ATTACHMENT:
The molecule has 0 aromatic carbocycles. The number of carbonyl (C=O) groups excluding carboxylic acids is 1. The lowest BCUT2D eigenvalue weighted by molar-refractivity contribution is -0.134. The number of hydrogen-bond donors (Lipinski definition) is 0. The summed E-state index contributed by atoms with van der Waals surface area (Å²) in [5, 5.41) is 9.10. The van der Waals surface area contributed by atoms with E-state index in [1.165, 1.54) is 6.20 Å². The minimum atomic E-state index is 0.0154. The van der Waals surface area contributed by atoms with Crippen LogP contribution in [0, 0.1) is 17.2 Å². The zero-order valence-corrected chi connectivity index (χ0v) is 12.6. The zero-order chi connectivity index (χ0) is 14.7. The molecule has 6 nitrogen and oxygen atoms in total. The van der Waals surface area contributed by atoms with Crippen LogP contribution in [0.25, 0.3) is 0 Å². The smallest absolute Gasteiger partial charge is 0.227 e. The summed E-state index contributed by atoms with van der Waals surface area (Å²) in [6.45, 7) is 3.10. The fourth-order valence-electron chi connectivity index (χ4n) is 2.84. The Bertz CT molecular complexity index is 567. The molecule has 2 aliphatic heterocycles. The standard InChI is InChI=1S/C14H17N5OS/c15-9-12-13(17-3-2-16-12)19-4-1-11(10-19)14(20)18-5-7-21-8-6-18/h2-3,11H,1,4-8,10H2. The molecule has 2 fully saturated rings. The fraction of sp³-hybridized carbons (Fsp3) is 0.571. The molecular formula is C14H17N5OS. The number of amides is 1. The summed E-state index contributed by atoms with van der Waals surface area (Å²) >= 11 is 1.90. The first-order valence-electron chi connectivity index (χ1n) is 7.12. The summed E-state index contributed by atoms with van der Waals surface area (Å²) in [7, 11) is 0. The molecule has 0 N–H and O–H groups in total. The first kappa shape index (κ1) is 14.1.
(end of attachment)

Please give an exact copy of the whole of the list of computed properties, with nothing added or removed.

The molecule has 0 aromatic carbocycles. The number of carbonyl (C=O) groups excluding carboxylic acids is 1. The lowest BCUT2D eigenvalue weighted by molar-refractivity contribution is -0.134. The number of hydrogen-bond donors (Lipinski definition) is 0. The summed E-state index contributed by atoms with van der Waals surface area (Å²) in [5, 5.41) is 9.10. The van der Waals surface area contributed by atoms with E-state index in [1.165, 1.54) is 6.20 Å². The minimum atomic E-state index is 0.0154. The van der Waals surface area contributed by atoms with Crippen LogP contribution in [0, 0.1) is 17.2 Å². The zero-order valence-corrected chi connectivity index (χ0v) is 12.6. The zero-order chi connectivity index (χ0) is 14.7. The molecule has 6 nitrogen and oxygen atoms in total. The van der Waals surface area contributed by atoms with Crippen LogP contribution in [0.25, 0.3) is 0 Å². The smallest absolute Gasteiger partial charge is 0.227 e. The summed E-state index contributed by atoms with van der Waals surface area (Å²) in [6.45, 7) is 3.10. The fourth-order valence-electron chi connectivity index (χ4n) is 2.84. The Bertz CT molecular complexity index is 567. The molecule has 2 aliphatic heterocycles. The standard InChI is InChI=1S/C14H17N5OS/c15-9-12-13(17-3-2-16-12)19-4-1-11(10-19)14(20)18-5-7-21-8-6-18/h2-3,11H,1,4-8,10H2. The molecule has 2 fully saturated rings. The fraction of sp³-hybridized carbons (Fsp3) is 0.571. The molecular formula is C14H17N5OS. The number of amides is 1. The summed E-state index contributed by atoms with van der Waals surface area (Å²) >= 11 is 1.90. The first-order valence-electron chi connectivity index (χ1n) is 7.12. The summed E-state index contributed by atoms with van der Waals surface area (Å²) in [7, 11) is 0. The molecule has 0 N–H and O–H groups in total. The first kappa shape index (κ1) is 14.1.